Book Cover

Coal in Our Veins

"I know of no other book like this.  I would call it a pioneering work in combining personal and family history with the effort to explain important parts of our past and current life—coal mining, the production and consumption of energy, and concerns about the environment, health, and quality...

Erin Ann Thomas

This is a six minute cartoon promoting my new book, “Rain in Anbar: An Interpreter’s Story of the Sunni Awakening” coming out soon. Check back for publication details:

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Come see me at the San Jose Author Fair tomorrow with 30 other local Bay Area authors: http://www.sjpl.org/authorfair

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Handcart Awardtop comments

Winners of the 2012 Evans Biography and Handcart Awards were announced this month by Utah State University’s Mountain West Center for Regional Studies. The literary prizes highlight the best new biographies with a focus on the Interior West. Handcart Award winner Erin Ann Thomas wrote Coal in our Veins: A Personal Journey as homage to her Welsh ancestors who worked underground in coal mines so that she could earn her living in the light. The book weaves historical research with …

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Margaret, who was only ten when her father died, worked as a nanny for the wealthy households of Merthyr to help support her family. She learned to read and write while tending the children of a superintendent from one of the local mines. “Let me help you with your schoolwork,” Margaret said when the children came home from school. Understanding her meaning, the children taught her to read from their schoolbooks. During this time, Margaret was baptized into the Church …

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Larry Gibson and Kayford Mountain (Mountain-top Removal)

We walked along a path in the forest until Larry stopped and pointed down. The earth had begun to gape, opening up to an intricate beehive of tunnels in the ground below. Larry estimated it went down six hundred feet: “It may go one hundred feet that way, forty feet that way, and meanders about.” When he first found it, the mine crack was five inches wide. By the time of our interview, it had pulled apart to a foot …

 

Ghost Towns

The Weekly Snippet: Selection from Coal in Our Veins I arrived in Scofield on a fall afternoon when the hills were sprinkled with rows of gold-leafed quaking aspens, set off by the green-black of pines. I got out of my vehicle and shivered. The air had a cold, moist edge. I hesitantly jiggled the door of the saloon, unsure about entering if it yielded. I pressed my face up against the window to peer inside. Above the bar a sign …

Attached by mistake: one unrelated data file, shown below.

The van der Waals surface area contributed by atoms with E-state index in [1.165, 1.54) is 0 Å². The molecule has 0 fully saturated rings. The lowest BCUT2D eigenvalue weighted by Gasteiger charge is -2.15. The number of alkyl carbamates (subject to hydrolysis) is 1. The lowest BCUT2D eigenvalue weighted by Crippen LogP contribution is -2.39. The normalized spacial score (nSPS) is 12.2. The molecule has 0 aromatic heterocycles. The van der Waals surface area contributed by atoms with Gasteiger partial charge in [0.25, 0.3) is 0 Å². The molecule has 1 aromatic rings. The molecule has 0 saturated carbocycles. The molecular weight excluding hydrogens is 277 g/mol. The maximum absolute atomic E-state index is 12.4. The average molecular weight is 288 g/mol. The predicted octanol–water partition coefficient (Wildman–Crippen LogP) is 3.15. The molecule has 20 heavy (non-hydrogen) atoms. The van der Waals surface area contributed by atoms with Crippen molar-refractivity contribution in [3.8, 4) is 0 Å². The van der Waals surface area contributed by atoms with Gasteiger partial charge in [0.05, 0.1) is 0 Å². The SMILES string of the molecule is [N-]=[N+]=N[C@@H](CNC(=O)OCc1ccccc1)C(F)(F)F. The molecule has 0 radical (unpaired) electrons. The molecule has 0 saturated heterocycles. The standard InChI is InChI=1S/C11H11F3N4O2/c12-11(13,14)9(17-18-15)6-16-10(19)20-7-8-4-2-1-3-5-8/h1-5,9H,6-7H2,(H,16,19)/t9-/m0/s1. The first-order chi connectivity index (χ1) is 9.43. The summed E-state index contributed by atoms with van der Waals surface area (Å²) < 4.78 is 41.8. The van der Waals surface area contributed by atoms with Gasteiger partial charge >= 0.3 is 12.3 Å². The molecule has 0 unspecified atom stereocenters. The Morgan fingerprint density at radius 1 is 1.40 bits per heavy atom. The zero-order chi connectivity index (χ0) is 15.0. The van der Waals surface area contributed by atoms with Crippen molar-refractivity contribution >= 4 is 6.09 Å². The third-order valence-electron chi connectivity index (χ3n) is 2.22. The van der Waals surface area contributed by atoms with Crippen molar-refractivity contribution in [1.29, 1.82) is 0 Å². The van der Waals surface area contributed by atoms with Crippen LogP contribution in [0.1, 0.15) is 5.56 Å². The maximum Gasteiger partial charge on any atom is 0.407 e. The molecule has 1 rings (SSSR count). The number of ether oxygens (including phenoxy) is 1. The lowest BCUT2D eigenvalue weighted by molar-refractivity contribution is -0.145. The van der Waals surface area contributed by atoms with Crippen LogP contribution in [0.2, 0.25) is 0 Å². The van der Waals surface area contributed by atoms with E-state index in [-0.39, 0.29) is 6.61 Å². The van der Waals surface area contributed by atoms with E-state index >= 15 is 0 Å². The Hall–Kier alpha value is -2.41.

A Toxicologist’s Testimony Concerning a Coal-Fired Power Plant

The Weekly Snippet: Selection from Coal in Our Veins Next to testify was Lara Greene, a toxicologist and chemist from the Massachusetts Institute of Technology (MIT). She was losing her voice and waved away offers of water, claiming it wouldn’t help. She began by stating that Mirant had given her and her colleagues a grant to study the problem. As a scientist employed by a power plant, she chose her words carefully in her testimony: “Anybody who lives in Marina …

 

Emylyn’s Memories

The Weekly Snippet: Selection from Coal in Our Veins At this cue from his wife, Emylyn opened his pale, dry lips and began to spin a monologue: “My father worked a seam of twenty-four inches that ran for miles.” In a calm, even cadence and a clear Welsh accent, Emylyn told me about the mines—stories his father must have recited to him that had now been tailored by his own telling. He was a good and steady raconteur, having obviously …

 

Sam Quigley: A Miner’s Miner

The Weekly Snippet: Selection from Coal in Our Veins There are better and worse ways to run a coal mine. Several months after the Crandall Canyon accident, I traveled to central Utah to meet with the former Vice President of Operations at Andalex. Sam Quigley had quit when Robert Murray signed the deal to take over the company. The contract went through at eleven o’clock in the morning, and Sam’s office was cleaned out by noon. He was familiar with …

 

The New River

The Weekly Snippet: Selection from Coal in Our Veins The New River is one of the oldest rivers in the world and one of the few, other than the Nile, that moves from south to north on the globe. It curves through mountains covered with thick greenery that slants up on either side, and in the spring and summer months professional river guides steer groups of four to twelve tourists straddling bright colored inner tubes through the rapids. After I …

 

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